Unilever has been dealt another blow in its bid to convince British shareholders to back its plans to move its headquarters to the Netherlands after the UK’s largest asset manager said it would vote against the relocation.
Legal & General Investment Management, the sixth-largest shareholder in Unilever Plc, has added its voice to Aviva Investors, Columbia Threadneedle and M&G Investments, which have all warned they will not support Unilever’s proposals to scrap its dual Anglo-Dutch structure.
Sacha Sadan, director of corporate governance at LGIM, which holds 2.28 per cent of Unilever’s share capital, said the $1tn asset manager had been a shareholder in the company for more than 25 years and engaged heavily with the maker of Dove soap on the proposed relocation.
However, he added: “We do not believe Unilever has made a compelling case for many PLC shareholders to support the recommendation in favour of Dutch incorporation. Therefore, we intend to vote against Unilever’s proposed resolution.”
Another large shareholder, Schroder Investment Management, also declared late on Friday that it would vote against the company’s resolutions.
As a result, investors holding roughly 11.5 per cent of Unilever’s UK stock have already said they are unsupportive of the plans, according to a Financial Times estimate.
Their frustration stems from the fact that the company will be kicked out of the FTSE 100 index once it moves, forcing passive funds that use the popular benchmark, as well as many active funds, to sell their holdings.
Three-quarters of Unilever’s UK share capital needs to be voted in favour for the proposal to pass. The company also needs a majority of UK shareholders present or represented to vote in favour of the move at an October 25 meeting.
It is the latter requirement that makes the outcome quite difficult to predict.
“Much will depend on the turnout,” said Henri Dumeny, an analyst at Makor Group, an independent research provider. “If lots of small shareholders come out and vote against, they could sink the proposal.”
In addition to the 11 per cent of the UK listed shareholders already declared, analysis by Makor’s Henri Dumeny found a further 4.7 per cent would likely vote against it given their investment mandates. That takes the total to 16 per cent, still short of the 17.5 per cent threshold needed to block the proposal if the quorum of shareholders attending the vote was 70 per cent, in line with the past five years’ average.
Unilever appears increasingly aware that it has a fight on its hands. The chairman and chief financial officer launched a media offensive on Tuesday in an attempt to convince shareholders of the benefits of the switch. Marijn Dekkers, chairman of Unilever, urged small UK shareholders to back the proposal.
Mr Dekkers repeated that the move was the best option for Unilever to remain competitive in a packaged food and consumer industry entering a period of consolidation and lower growth. Having a unified corporate structure and one type of share would make it easier to sell off and buy assets, as well as provide better governance, he argued.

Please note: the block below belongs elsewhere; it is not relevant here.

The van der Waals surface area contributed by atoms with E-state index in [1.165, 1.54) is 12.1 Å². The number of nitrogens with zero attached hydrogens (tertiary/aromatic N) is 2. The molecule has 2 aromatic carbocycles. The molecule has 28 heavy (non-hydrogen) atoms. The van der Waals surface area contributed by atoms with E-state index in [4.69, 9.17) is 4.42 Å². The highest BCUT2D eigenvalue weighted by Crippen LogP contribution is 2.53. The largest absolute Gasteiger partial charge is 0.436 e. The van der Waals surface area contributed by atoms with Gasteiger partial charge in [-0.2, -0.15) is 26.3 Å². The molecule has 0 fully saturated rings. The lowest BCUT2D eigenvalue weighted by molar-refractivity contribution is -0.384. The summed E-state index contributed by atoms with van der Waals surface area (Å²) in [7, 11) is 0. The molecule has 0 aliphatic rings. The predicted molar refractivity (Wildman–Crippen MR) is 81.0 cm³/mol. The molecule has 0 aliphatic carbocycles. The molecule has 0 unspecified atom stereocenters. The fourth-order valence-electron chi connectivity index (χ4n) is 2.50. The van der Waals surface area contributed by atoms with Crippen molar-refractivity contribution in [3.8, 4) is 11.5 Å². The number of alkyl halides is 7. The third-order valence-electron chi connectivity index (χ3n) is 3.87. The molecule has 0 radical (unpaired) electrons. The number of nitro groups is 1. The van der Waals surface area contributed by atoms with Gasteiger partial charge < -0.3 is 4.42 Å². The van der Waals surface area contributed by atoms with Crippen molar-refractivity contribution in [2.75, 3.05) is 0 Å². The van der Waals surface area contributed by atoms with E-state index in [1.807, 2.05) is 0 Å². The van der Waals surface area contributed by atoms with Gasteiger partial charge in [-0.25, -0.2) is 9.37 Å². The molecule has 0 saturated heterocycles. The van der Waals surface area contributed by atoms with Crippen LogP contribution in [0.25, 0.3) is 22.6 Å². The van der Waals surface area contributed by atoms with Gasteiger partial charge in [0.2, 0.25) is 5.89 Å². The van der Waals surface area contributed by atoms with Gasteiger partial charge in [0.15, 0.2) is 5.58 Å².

Unilever said on Friday that it would continue to “engage with its shareholders”. It has also hired Georgeson, the shareholder adviser group, to help it co-ordinate voting and lobby shareholders.
The Investor Forum, a group of big investors in the UK, said it had engaged with Unilever over its members’ concerns.
In addition to LGIM, Aviva Investors, Columbia Threadneedle and M&G Investments, Lindsell Train, the investment house co-founded by well-known fund manager Nick Train, has heavily criticised Unilever’s plans. Lindsell Train said it holds 2.5 per cent of the company’s shares as of September.
Standard Life Aberdeen, which holds 2.4 per cent of the company’s UK shares, is also expected to vote against the move in its passive funds, as well as in active funds that use the FTSE as a benchmark. NFU Mutual, a top 60 shareholder, will also vote against the relocation.
In addition to the 11 per cent of the UK listed shareholders that have come out against the switch, analysis by Makor’s Henri Dumeny found a further 4.7 per cent would likely vote against it given their investment mandates. That takes the total to 16 per cent, still short of the 17.5 per cent threshold needed to block the proposal if the quorum of shareholders attending the vote was 70 per cent, in line with the past five years’ average.
Last week, ShareSoc and UKSA, associations for small shareholders, urged individual investors to vote against the move. “UKSA and ShareSoc are very doubtful whether these changes will be in the best interests of most private shareholders,” it said.
Only BlackRock, the world’s largest asset manager, and Leverhulme, a trust, hold more than 5 per cent of the company. Neither have publicly commented on how they plan to vote.